With this new structure in place, UMSLG and the SCONUL Advisory Committee quickly established an effective working relationship. The Group continued to meet twice yearly, dealing with a wide range of both political and operational topics and generally ensuring that its members were kept well-informed on the topics of the day. (Indeed, at least one university librarian was heard to observe that he found medical school librarians rather disconcerting because they always seemed so much better informed than other librarians he encountered.) At the same time, working to agendas that were largely compiled by its UMSLG members, the SCONUL Committee dealt especially with issues that might require a dialogue with other bodies and where SCONUL’s name might carry more influence. And there were occasional forays into other activities, such as the 1988 seminar – sponsored by the Advisory Committee – on “Conservation and Management of Medical Collections”.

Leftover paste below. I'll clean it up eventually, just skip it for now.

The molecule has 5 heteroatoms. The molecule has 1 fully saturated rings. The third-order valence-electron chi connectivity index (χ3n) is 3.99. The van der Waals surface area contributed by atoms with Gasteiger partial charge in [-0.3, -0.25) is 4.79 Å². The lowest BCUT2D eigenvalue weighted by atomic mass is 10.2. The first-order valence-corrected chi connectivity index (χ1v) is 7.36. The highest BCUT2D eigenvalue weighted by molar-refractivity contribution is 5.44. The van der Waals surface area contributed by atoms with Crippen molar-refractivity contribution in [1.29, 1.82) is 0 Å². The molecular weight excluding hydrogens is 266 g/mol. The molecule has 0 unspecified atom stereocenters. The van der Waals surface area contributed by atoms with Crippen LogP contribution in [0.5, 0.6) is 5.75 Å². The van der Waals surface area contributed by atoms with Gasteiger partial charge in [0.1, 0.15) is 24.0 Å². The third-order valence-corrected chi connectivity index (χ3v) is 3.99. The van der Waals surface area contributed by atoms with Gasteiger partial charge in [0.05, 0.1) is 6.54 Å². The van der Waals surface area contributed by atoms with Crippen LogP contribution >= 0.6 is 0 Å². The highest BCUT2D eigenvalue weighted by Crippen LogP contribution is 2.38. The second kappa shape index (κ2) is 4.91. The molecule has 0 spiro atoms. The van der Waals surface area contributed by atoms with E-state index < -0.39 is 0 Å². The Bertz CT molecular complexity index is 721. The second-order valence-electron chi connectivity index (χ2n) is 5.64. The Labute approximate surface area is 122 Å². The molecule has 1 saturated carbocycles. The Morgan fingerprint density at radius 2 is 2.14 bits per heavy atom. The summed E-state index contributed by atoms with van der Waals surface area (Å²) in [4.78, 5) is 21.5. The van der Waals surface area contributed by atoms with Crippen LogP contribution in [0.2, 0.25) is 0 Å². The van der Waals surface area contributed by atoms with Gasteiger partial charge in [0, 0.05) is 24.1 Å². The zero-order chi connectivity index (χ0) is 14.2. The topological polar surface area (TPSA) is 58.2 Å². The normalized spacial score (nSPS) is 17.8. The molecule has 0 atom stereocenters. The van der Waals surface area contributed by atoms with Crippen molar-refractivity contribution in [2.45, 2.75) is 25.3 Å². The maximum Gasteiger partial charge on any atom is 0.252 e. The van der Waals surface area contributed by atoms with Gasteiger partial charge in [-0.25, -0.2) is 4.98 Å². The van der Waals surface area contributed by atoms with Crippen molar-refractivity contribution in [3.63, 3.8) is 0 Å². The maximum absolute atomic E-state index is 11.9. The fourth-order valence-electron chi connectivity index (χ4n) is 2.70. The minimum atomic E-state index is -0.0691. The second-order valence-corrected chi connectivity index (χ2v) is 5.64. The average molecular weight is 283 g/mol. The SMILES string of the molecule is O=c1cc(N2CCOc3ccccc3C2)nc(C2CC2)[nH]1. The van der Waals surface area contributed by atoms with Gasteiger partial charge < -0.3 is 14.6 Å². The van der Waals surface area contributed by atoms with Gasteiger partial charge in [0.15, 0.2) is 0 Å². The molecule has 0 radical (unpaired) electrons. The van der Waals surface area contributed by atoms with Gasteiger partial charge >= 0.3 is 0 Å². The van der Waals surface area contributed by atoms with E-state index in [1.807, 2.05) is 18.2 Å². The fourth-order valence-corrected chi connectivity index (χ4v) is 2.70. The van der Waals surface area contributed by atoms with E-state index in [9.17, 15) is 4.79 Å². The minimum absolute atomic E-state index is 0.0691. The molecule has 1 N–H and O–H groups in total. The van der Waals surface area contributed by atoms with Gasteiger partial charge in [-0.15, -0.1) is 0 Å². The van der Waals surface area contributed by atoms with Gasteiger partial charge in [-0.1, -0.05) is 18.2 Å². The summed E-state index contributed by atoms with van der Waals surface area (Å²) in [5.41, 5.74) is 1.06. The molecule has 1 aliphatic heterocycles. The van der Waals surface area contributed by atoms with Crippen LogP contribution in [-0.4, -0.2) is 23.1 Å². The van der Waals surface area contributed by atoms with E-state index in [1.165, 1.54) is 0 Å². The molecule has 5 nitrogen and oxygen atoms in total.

It was standard SCONUL practice for each of its advisory committees to convene an annual meeting of consultation open to all those interested in the Committee’s work, and the Annual Meeting of Consultation for Medical Materials was duly linked with the Group’s Autumn meetings. In due course responsibility for organising these passed from SCONUL to UMSLG, and the Open Forum that took place here earlier today was the sixteenth in the series. Although the early annual meetings were largely reports on the Advisory Committee’s work, subsequent meetings were devoted to more specific topics. At UMSLG’s suggestion one of these, in 1988, looked at the role of the British Library in supporting medical and health information.